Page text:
Tuesday, September 30, 2014

Write What You Know

We have all heard that expression before. We need to write from what we know. We write from our own experiences. Unfortunately, in this business of publishing, I have seen far too many authors ignoring these rules they tell others to do. Authors are now writing from what they know.

What do I mean? This is the whole issue of trying to write in that newest and hottest trendy genre. Authors are always jumping ship on their current work in progress when they read an article, or hear and editor or agent talk about the hottest new trend. Time and time again, I have heard authors say "I heard Editor X is really looking for a story about [fill in the blank]. I have this great idea for a project that might work so I am going to go and write it." WRONG!!!!

Now there are several problems with this statement. The first is, when we as editors and agents say something like that, we are hoping that someone already has a project along those lines. We aren't looking to wait 3-6 months to find it. That opportunity will be gone and we will have moved on to a new idea. But the second issue, with doing this is the bigger issue. Does the author have any experience in that genre.

I am going to use YA and New Adult as the model for this discussion, but it can really extend to any other genre out there. When these two genres really took off, a ton of authors started diving into writing their versions. For many, however, they had no experience with this age group. Sure, they were this age a while ago, but that was it. Many didn't have kids in the house this age, they weren't working in careers around this age group. They weren't even reading this genre. They were completely isolated from it. But now, they believed they would immerse themselves into this genre.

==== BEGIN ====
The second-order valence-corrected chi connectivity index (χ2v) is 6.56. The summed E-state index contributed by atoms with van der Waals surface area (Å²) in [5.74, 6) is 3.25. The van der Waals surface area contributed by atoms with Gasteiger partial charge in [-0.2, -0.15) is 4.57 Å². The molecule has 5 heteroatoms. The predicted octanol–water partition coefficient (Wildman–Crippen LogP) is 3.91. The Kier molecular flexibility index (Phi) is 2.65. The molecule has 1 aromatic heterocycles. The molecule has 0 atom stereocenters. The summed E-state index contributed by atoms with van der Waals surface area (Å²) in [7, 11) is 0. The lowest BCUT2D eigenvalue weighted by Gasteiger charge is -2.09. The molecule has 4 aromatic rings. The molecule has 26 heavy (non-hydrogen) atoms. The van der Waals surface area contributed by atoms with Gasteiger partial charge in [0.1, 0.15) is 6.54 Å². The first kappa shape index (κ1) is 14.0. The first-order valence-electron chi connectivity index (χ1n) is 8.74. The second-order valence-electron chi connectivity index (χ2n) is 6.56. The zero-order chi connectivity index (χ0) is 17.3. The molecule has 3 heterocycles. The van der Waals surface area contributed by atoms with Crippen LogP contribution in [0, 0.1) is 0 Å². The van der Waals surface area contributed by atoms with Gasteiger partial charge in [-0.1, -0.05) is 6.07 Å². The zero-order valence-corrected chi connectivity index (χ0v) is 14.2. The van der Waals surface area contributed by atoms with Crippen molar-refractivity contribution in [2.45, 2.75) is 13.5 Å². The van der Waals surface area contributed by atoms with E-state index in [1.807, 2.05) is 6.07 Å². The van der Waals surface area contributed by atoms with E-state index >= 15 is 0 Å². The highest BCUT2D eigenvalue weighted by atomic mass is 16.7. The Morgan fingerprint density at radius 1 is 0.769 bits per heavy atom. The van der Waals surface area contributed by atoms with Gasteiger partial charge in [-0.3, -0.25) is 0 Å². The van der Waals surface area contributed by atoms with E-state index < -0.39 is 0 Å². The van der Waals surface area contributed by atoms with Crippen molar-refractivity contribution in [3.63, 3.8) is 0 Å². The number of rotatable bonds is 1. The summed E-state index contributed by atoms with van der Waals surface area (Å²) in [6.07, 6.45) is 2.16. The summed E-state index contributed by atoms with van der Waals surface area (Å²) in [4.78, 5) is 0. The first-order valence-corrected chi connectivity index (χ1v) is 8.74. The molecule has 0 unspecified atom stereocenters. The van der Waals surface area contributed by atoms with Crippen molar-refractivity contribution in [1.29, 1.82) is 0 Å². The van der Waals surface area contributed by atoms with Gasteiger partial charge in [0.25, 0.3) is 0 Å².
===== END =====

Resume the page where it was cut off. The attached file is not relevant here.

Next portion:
When authors do this, the stories become too forced and too cliche. The characters say and do things that seem so out of place. All of this stems from the author really lacking a true understanding of the genre. There is much more to a New Adult novel than simply a college student worrying about dating and getting a job. It is a mindset.

I have always found it interesting how many authors submit stories for me for lines within Harlequin because the genre and word count fit, but when you ask the author how much they read of the line, you find they haven't really read it before. They read other genres or they read single title. This tells me a lot.

You might be wondering if you can learn to write in a different genre and the answer is a resounding yes. You certainly can, but it takes time to really learn the genre well. It takes time to figure out the little nuances that make it special and unique. When you spend the time reading the genre, you do see those common phrases and patterns, but more importantly, you start to see WHY the author used those techniques and WHY that technique had an impact on the story.

When editors and agents tell you to "read what we produce" there is a reason to it. Despite what some of the authors think out there that this is just a subversive ploy to increase sale, the reality is they are trying to help you. They want you to find that perfect match to the publisher.

Maybe, just maybe, if you start listening to that suggestion and write what you read, you might find those rejection letters decreasing and maybe get "the call" you have been hoping for.

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